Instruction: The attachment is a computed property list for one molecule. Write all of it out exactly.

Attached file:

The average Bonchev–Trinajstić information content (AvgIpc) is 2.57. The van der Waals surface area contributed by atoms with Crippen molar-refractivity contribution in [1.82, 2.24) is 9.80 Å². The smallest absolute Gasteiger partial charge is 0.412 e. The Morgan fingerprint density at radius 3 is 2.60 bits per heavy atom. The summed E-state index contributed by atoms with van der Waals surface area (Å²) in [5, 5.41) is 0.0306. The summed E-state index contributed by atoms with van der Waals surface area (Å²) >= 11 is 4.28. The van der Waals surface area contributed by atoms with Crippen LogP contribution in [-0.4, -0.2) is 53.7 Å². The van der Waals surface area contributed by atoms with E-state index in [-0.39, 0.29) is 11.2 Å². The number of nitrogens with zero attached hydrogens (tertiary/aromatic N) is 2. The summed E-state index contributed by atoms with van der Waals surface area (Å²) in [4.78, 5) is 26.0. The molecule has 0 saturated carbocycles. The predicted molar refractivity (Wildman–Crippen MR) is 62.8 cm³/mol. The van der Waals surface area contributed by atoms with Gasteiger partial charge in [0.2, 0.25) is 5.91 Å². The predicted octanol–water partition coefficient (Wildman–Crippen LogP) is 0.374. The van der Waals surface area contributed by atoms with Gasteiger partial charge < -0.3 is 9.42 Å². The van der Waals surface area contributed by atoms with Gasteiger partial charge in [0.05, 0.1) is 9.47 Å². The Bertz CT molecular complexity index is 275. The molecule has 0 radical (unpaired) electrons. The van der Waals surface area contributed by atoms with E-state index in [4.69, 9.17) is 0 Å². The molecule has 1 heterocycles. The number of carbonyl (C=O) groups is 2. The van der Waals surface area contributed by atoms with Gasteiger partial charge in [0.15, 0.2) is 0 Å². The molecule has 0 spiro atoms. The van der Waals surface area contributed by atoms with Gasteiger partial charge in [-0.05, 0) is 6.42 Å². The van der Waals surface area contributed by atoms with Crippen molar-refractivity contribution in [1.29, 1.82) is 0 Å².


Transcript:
The average Bonchev–Trinajstić information content (AvgIpc) is 2.57. The van der Waals surface area contributed by atoms with Crippen molar-refractivity contribution in [1.82, 2.24) is 9.80 Å². The smallest absolute Gasteiger partial charge is 0.412 e. The Morgan fingerprint density at radius 3 is 2.60 bits per heavy atom. The summed E-state index contributed by atoms with van der Waals surface area (Å²) in [5, 5.41) is 0.0306. The summed E-state index contributed by atoms with van der Waals surface area (Å²) >= 11 is 4.28. The van der Waals surface area contributed by atoms with Crippen LogP contribution in [-0.4, -0.2) is 53.7 Å². The van der Waals surface area contributed by atoms with E-state index in [-0.39, 0.29) is 11.2 Å². The number of nitrogens with zero attached hydrogens (tertiary/aromatic N) is 2. The summed E-state index contributed by atoms with van der Waals surface area (Å²) in [4.78, 5) is 26.0. The molecule has 0 saturated carbocycles. The predicted molar refractivity (Wildman–Crippen MR) is 62.8 cm³/mol. The van der Waals surface area contributed by atoms with Gasteiger partial charge in [0.2, 0.25) is 5.91 Å². The predicted octanol–water partition coefficient (Wildman–Crippen LogP) is 0.374. The van der Waals surface area contributed by atoms with Gasteiger partial charge < -0.3 is 9.42 Å². The van der Waals surface area contributed by atoms with Gasteiger partial charge in [0.05, 0.1) is 9.47 Å². The Bertz CT molecular complexity index is 275. The molecule has 0 radical (unpaired) electrons. The van der Waals surface area contributed by atoms with E-state index in [4.69, 9.17) is 0 Å². The molecule has 1 heterocycles. The number of carbonyl (C=O) groups is 2. The van der Waals surface area contributed by atoms with Gasteiger partial charge in [0.15, 0.2) is 0 Å². The molecule has 0 spiro atoms. The van der Waals surface area contributed by atoms with Gasteiger partial charge in [-0.05, 0) is 6.42 Å². The van der Waals surface area contributed by atoms with Crippen molar-refractivity contribution in [1.29, 1.82) is 0 Å².